Springe direkt zu Inhalt

Search Engine for Security Vulnerabilities

A computer science team at Freie Universität has developed software that scans the entire Internet for security gaps.

Nov 18, 2020

Zero Days: A documentary by U.S. director Alex Gibney tells the story of the computer worm Stuxnet.

Zero Days: A documentary by U.S. director Alex Gibney tells the story of the computer worm Stuxnet.
Image Credit: Picture Alliance

In June 2010 Belarusian information technology experts discovered a new type of computer worm called Stuxnet. Apparently, it was specifically programmed to attack Siemens software that is used worldwide to control industrial plants. At the time, it particularly affected computer systems in Iran. “The incident created a new awareness of how vulnerable industrial plants can be to digital attacks,” says Volker Roth. “They can affect the manufacturing plant of a medium-sized company as well as a large power plant.”

Volker Roth is a professor of computer science at Freie Universität and heads the Secure Identity group, which studies the digital security of industrial plants, among other things. Roth and his team have developed software that is used by numerous companies to identify their own weak points in the Internet. Several doctoral students supervised by Roth have now founded their own company.

“The project came about when students spontaneously approached me after a lecture,” says Volker Roth. “They wanted to learn more about the practical aspects of information security. Influenced by Stuxnet, we decided to devote ourselves to the IT security of industrial plants.” They started a research project that got bigger and bigger over the years. Johannes Klick, who now heads Alpha Strike Labs, was involved from the beginning. “First of all, we wanted to assess the extent of the threat,” he said. “But there were no reliable data. So, we decided to build our own scanner.”

Program Checks IP Addresses for Possible Points of Attack

As part of his master’s thesis, Klick developed the prototype for a program that searches the Internet for security vulnerabilities. Later, as a doctoral student, he developed the software further. Computer scientists Jan-Ole Malchow, Daniel Marzin, and Stephan Lau were also involved. As part of a project funded by the German Federal Ministry of Education and Research, the Secure Identity Group was able to spend around one milllion euros on research into the security of industrial plants. The insurance group Münchner Rück was also one of the project partners. When the funds ran out in 2018, Klick and his colleagues decided to start a company.

Johannes Klick compares the way the program works with the well-known Google car that photographs streets around the world for the Google Maps platform. “Our scanner moves through the Internet with a large number of IP addresses and takes photos,” he says. “We can then spot at which house a door was accidentally left open.” This creates a huge database with possible points of attack. Companies are allowed to use it for a fee. Using a specially developed search engine, they can find their own weak points.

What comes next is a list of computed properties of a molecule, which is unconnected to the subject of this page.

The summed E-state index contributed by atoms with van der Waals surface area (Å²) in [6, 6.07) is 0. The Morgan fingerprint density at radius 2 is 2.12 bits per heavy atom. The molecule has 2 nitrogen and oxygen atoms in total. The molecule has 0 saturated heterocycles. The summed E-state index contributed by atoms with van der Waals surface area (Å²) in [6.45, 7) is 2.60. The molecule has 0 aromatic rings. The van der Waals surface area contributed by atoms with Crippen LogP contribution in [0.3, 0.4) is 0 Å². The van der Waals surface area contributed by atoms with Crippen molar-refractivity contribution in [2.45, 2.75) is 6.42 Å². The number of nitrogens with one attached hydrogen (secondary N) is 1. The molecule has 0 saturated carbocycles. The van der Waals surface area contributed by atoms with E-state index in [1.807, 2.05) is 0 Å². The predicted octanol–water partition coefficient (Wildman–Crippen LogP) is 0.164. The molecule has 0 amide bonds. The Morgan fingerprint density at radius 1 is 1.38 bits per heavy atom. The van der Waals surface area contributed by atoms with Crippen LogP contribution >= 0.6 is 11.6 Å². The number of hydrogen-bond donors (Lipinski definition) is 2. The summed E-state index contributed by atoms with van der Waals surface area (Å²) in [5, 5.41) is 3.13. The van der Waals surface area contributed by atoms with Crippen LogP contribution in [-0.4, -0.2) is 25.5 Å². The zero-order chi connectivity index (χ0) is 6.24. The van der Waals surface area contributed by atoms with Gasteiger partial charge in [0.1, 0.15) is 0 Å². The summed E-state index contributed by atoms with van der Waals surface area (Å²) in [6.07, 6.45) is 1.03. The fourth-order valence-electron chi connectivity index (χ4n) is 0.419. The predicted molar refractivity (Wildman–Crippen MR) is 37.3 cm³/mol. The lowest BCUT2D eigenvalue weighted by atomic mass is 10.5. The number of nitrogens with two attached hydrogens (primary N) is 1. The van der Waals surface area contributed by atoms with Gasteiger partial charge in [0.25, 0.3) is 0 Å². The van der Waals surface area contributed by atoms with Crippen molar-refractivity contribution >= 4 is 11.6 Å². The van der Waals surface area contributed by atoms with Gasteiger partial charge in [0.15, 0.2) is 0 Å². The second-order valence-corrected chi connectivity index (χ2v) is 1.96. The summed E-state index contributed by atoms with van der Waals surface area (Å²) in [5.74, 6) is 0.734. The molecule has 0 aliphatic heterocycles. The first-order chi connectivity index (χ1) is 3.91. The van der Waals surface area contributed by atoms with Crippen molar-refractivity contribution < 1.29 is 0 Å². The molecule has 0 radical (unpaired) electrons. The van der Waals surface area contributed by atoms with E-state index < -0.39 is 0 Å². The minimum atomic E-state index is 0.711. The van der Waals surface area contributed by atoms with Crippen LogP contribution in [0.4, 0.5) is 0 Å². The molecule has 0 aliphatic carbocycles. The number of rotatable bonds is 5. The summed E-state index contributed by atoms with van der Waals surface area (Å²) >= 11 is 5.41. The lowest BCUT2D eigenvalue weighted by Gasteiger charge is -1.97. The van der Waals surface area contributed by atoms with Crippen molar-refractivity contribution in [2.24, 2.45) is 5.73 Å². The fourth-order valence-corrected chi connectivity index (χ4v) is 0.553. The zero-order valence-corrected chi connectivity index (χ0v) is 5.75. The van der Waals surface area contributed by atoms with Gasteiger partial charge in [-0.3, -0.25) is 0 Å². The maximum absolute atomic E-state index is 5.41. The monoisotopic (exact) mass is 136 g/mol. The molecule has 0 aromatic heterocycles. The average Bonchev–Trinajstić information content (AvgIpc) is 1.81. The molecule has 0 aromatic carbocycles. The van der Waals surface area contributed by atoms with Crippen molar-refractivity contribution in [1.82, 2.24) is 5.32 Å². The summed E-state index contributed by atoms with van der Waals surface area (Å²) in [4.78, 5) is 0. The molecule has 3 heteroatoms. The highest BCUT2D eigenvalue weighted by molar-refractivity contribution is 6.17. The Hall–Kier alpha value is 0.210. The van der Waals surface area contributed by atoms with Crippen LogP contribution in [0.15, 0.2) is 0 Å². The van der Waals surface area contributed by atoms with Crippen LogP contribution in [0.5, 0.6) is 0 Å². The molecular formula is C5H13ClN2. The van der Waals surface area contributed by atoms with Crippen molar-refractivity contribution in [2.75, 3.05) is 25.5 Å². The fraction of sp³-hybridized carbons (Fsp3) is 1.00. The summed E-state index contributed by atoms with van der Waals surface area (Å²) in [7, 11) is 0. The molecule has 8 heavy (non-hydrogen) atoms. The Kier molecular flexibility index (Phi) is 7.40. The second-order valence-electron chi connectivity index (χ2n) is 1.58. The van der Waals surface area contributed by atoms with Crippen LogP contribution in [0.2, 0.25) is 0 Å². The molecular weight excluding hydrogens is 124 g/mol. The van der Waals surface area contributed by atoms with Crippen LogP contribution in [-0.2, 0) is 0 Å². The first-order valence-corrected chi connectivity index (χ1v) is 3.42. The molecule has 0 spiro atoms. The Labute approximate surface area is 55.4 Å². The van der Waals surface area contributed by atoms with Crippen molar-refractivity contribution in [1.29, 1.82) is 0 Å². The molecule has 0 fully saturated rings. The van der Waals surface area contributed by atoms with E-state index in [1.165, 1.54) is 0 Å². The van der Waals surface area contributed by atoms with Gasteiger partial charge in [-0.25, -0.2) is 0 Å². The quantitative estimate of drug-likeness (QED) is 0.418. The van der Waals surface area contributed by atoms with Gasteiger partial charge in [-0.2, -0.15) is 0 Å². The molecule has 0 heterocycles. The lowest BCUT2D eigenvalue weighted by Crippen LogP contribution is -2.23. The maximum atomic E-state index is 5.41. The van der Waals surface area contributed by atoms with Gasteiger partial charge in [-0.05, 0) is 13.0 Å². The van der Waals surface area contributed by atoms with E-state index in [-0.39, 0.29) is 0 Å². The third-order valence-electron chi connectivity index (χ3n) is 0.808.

The software belongs to Freie Universität. Alpha Strike Labs is a licensee. Alpha Strike Labs has refined the program so that it is easy for businesses to use. “The program often reveals a much larger vulnerability than the company is aware of,” says Klick

Companies usually check the security of their information technology using penetration tests, whereby cyber security providers simulate a hacker attack in order to identify possible weak points. “One weakness of these tests is that only addresses are attacked that the company knows about,” says Klick. There are often a large number of other possible points of access. Klick points out that sometimes employees use a cloud service without the IT security department being aware of it, or a webserver was forgotten because the person responsible for it retired. Access to critical company systems can sometimes be obtained via supplier networks.

Security Gaps in German Coal-fired Power Plants and in Hospitals

“On the way to Industry 4.0, the issue of cybersecurity in industrial plants is becoming more and more important,” says Volker Roth and continues, “Critical infrastructures that keep our society alive need to be protected better.” Johannes Klick reports that the software regularly uncovers security gaps, in German coal-fired power plants as well as in hospitals, including during the ongoing coronavirus pandemic. He says, “The major weak points are outdated operating systems and web applications as well as insecure remote maintenance services. Sometimes software is in use that has not been updated for years.” In those cases, users are helpless against the attackers’ new methods.

Alpha Strike Labs reports serious security gaps in system-relevant infrastructures to the German Federal Office for Information Security (BSI), which takes appropriate steps. For security reasons, the company does not offer its service to private individuals, but only to verified companies within the European Union and NATO. “We work in a highly sensitive area,” says Klick, “and we are aware of our responsibility.”

This text originally appeared in German on October 4, 2020, in the Tagesspiegel newspaper supplement published by Freie Universität.

Further Information

Professor Dr.-Ing. Volker Roth, Freie Universität Berlin, Institute of Computer Science, Secure Identity Group, Email: volker.roth - at - fu-berlin.de